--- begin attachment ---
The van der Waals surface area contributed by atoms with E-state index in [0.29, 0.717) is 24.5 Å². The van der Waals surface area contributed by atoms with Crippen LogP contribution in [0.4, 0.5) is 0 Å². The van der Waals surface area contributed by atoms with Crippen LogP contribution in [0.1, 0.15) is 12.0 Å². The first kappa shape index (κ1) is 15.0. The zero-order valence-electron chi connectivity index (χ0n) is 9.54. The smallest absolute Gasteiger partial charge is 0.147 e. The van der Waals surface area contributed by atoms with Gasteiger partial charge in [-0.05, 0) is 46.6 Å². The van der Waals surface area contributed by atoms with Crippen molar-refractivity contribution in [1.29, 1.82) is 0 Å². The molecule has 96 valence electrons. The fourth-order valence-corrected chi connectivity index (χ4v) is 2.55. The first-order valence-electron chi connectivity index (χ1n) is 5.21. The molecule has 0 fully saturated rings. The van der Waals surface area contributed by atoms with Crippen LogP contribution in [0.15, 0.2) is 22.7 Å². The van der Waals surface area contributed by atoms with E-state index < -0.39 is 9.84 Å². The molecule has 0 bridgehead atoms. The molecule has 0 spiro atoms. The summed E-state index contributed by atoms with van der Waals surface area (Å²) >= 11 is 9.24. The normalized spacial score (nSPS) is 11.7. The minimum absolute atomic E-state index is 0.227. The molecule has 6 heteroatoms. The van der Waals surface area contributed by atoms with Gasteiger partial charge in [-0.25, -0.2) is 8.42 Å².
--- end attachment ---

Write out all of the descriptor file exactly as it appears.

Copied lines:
The van der Waals surface area contributed by atoms with E-state index in [0.29, 0.717) is 24.5 Å². The van der Waals surface area contributed by atoms with Crippen LogP contribution in [0.4, 0.5) is 0 Å². The van der Waals surface area contributed by atoms with Crippen LogP contribution in [0.1, 0.15) is 12.0 Å². The first kappa shape index (κ1) is 15.0. The zero-order valence-electron chi connectivity index (χ0n) is 9.54. The smallest absolute Gasteiger partial charge is 0.147 e. The van der Waals surface area contributed by atoms with Gasteiger partial charge in [-0.05, 0) is 46.6 Å². The van der Waals surface area contributed by atoms with Crippen molar-refractivity contribution in [1.29, 1.82) is 0 Å². The molecule has 96 valence electrons. The fourth-order valence-corrected chi connectivity index (χ4v) is 2.55. The first-order valence-electron chi connectivity index (χ1n) is 5.21. The molecule has 0 fully saturated rings. The van der Waals surface area contributed by atoms with Crippen LogP contribution in [0.15, 0.2) is 22.7 Å². The van der Waals surface area contributed by atoms with E-state index < -0.39 is 9.84 Å². The molecule has 0 bridgehead atoms. The molecule has 0 spiro atoms. The summed E-state index contributed by atoms with van der Waals surface area (Å²) >= 11 is 9.24. The normalized spacial score (nSPS) is 11.7. The minimum absolute atomic E-state index is 0.227. The molecule has 6 heteroatoms. The van der Waals surface area contributed by atoms with Gasteiger partial charge in [-0.25, -0.2) is 8.42 Å².